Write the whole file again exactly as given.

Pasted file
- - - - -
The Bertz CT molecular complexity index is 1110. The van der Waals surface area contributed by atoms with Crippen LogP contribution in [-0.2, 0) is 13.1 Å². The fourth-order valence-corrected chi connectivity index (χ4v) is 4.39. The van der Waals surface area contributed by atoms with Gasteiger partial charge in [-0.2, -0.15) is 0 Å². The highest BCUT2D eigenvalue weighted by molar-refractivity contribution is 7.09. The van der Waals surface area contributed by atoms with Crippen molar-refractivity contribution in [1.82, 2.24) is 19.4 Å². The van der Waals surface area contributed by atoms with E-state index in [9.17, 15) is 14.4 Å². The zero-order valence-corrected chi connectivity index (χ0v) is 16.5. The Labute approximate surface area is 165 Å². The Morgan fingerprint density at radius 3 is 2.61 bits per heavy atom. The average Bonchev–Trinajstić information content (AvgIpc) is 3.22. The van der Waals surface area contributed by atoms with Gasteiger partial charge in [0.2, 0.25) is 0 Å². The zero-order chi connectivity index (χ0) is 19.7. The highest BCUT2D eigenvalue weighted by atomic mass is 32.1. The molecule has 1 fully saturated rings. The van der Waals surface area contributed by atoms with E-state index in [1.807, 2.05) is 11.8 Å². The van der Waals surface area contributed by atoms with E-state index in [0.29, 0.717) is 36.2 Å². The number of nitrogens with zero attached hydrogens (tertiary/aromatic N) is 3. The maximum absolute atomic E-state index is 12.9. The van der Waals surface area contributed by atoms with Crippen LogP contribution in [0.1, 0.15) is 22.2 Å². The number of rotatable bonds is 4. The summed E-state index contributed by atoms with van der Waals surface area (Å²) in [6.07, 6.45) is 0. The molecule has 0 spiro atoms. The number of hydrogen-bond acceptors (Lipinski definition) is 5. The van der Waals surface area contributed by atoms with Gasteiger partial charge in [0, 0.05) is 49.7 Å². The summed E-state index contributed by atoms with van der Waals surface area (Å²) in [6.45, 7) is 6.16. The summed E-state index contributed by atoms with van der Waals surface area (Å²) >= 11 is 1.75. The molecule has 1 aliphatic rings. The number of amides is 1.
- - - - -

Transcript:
The Bertz CT molecular complexity index is 1110. The van der Waals surface area contributed by atoms with Crippen LogP contribution in [-0.2, 0) is 13.1 Å². The fourth-order valence-corrected chi connectivity index (χ4v) is 4.39. The van der Waals surface area contributed by atoms with Gasteiger partial charge in [-0.2, -0.15) is 0 Å². The highest BCUT2D eigenvalue weighted by molar-refractivity contribution is 7.09. The van der Waals surface area contributed by atoms with Crippen molar-refractivity contribution in [1.82, 2.24) is 19.4 Å². The van der Waals surface area contributed by atoms with E-state index in [9.17, 15) is 14.4 Å². The zero-order valence-corrected chi connectivity index (χ0v) is 16.5. The Labute approximate surface area is 165 Å². The Morgan fingerprint density at radius 3 is 2.61 bits per heavy atom. The average Bonchev–Trinajstić information content (AvgIpc) is 3.22. The van der Waals surface area contributed by atoms with Gasteiger partial charge in [0.2, 0.25) is 0 Å². The zero-order chi connectivity index (χ0) is 19.7. The highest BCUT2D eigenvalue weighted by atomic mass is 32.1. The molecule has 1 fully saturated rings. The van der Waals surface area contributed by atoms with E-state index in [1.807, 2.05) is 11.8 Å². The van der Waals surface area contributed by atoms with E-state index in [0.29, 0.717) is 36.2 Å². The number of nitrogens with zero attached hydrogens (tertiary/aromatic N) is 3. The maximum absolute atomic E-state index is 12.9. The van der Waals surface area contributed by atoms with Crippen LogP contribution in [0.1, 0.15) is 22.2 Å². The number of rotatable bonds is 4. The summed E-state index contributed by atoms with van der Waals surface area (Å²) in [6.07, 6.45) is 0. The molecule has 0 spiro atoms. The number of hydrogen-bond acceptors (Lipinski definition) is 5. The van der Waals surface area contributed by atoms with Gasteiger partial charge in [0, 0.05) is 49.7 Å². The summed E-state index contributed by atoms with van der Waals surface area (Å²) in [6.45, 7) is 6.16. The summed E-state index contributed by atoms with van der Waals surface area (Å²) >= 11 is 1.75. The molecule has 1 aliphatic rings. The number of amides is 1.